I know that I have been absent from the blogging world for a while now, but I feel like I have a good reason for it. I have started grad school and am pursuing my Master’s degree in Social Work. It has been a great semester with lots of trials and victories. As I am nearing the end of my first semester of grad school, I thought it was appropriate to reflect on my journey so far.
I know that I don’t do well with change, so moving to a new city and starting grad school that would launch me in my future career was scary for me. But once I got to know people here and start school, I easily fell into my new life here and came to embrace all of the opportunities that I have had available to me.
I started my internship at the sexual assault awareness center on at the university that I attend and fell in love with the work that I do there. I am focusing on macro social work, so most of my work at my internship so far has been dealing with policies and research. But I love this kind of stuff, so it was great for me. And all of the people that work there, professional staff, interns, and student volunteers, are great feminists and advocates and I really enjoy spending time there. I am even thinking of adding an interpersonal practice minor so that next semester I can interact with survivors directly.
My classes this semester have all been foundation courses, so they haven’t always been terribly exciting, but I do feel like I am learning a lot. And next semester I am starting to take more advanced classes.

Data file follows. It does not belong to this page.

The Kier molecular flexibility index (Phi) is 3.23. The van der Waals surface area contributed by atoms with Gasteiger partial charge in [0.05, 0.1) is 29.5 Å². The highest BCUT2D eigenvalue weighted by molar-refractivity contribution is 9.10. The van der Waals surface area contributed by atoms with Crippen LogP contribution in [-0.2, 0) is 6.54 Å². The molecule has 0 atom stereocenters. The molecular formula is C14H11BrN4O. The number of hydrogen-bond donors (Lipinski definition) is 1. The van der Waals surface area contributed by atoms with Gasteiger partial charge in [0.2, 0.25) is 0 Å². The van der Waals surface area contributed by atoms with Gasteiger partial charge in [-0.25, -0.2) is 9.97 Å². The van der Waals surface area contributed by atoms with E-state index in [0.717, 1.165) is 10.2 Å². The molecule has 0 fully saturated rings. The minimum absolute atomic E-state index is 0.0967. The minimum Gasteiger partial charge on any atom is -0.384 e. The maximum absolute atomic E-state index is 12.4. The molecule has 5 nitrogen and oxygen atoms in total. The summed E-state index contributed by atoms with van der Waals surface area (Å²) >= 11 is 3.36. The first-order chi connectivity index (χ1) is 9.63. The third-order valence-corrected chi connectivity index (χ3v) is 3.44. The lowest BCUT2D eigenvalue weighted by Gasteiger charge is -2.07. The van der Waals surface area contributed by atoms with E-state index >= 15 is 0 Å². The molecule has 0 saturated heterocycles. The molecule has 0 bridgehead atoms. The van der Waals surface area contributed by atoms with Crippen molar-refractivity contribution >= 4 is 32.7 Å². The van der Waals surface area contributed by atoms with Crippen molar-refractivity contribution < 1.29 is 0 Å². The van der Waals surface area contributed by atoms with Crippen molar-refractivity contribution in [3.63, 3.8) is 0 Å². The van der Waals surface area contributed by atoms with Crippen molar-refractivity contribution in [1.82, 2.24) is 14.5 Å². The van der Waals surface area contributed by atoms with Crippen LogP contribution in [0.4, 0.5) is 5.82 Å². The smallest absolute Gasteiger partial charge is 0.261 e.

So, some things that I have learned about myself this semester:
- I really want to work in the field of sexual assault and domestic violence. This is the type of work that really calls to me and through my coursework and my internship, I have realized that I could spend the rest of my life doing this kind of work – with lots of self-care, of course.
- I’m a football fan. I have never really been that into sports. But coming to a university that is known for its football (I’m not going to say where I’m attending, but some people might be able to guess), even if we aren’t doing that well this year, and going to games has made me invested in my team. I don’t know if I would watch football if it wasn’t a game that involved my team, so I guess I shouldn’t really say that I’m a football fan, but rather a fan of my team.
- Being around people with similar social justice mindsets again has really solidified my feminist beliefs. There are some instances where I’m surprised how sexist or racist or prejudice someone in social work can be, but overall, I have found people who share my views on the world and are as passionate about them as I am.
- I really can handle living on my own. This is the first time in my life that I have been on my own. During college, I lived in a dorm all four years and then I moved back home with my parents for a year before I started grad school. One of the big things that I was worried about what being able to handle this. I knew I could, but, as I said, I don’t like change. But I have been able to handle living in my own apartment with a roommate, paying the bills on time (which reminds me…), and navigating a new city by myself.
So, now that I am nearing the end of my first semester, I think that I have a better handle on the work and schedule that grad schools requires and I am going to try to start blogging again. I have really missed blogging and being a part of the online feminist community, so I am going to try re-entering while also giving adequate time to all of the other things going on in my life.
So hello again!